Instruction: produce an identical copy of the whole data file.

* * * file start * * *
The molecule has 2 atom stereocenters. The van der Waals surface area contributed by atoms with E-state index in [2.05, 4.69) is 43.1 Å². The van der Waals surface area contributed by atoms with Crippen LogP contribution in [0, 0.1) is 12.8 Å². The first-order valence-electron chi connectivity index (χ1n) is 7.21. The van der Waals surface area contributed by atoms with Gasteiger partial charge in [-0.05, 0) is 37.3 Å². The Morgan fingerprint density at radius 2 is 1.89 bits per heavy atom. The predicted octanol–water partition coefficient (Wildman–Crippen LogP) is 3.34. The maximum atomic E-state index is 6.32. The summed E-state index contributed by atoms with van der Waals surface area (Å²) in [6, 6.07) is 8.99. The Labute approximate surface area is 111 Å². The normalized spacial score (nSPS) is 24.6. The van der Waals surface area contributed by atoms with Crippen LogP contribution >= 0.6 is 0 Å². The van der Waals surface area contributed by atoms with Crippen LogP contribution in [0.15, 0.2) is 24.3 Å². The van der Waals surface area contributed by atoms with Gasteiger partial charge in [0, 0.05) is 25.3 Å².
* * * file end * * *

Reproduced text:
The molecule has 2 atom stereocenters. The van der Waals surface area contributed by atoms with E-state index in [2.05, 4.69) is 43.1 Å². The van der Waals surface area contributed by atoms with Crippen LogP contribution in [0, 0.1) is 12.8 Å². The first-order valence-electron chi connectivity index (χ1n) is 7.21. The van der Waals surface area contributed by atoms with Gasteiger partial charge in [-0.05, 0) is 37.3 Å². The Morgan fingerprint density at radius 2 is 1.89 bits per heavy atom. The predicted octanol–water partition coefficient (Wildman–Crippen LogP) is 3.34. The maximum atomic E-state index is 6.32. The summed E-state index contributed by atoms with van der Waals surface area (Å²) in [6, 6.07) is 8.99. The Labute approximate surface area is 111 Å². The normalized spacial score (nSPS) is 24.6. The van der Waals surface area contributed by atoms with Crippen LogP contribution >= 0.6 is 0 Å². The van der Waals surface area contributed by atoms with Crippen LogP contribution in [0.15, 0.2) is 24.3 Å². The van der Waals surface area contributed by atoms with Gasteiger partial charge in [0, 0.05) is 25.3 Å².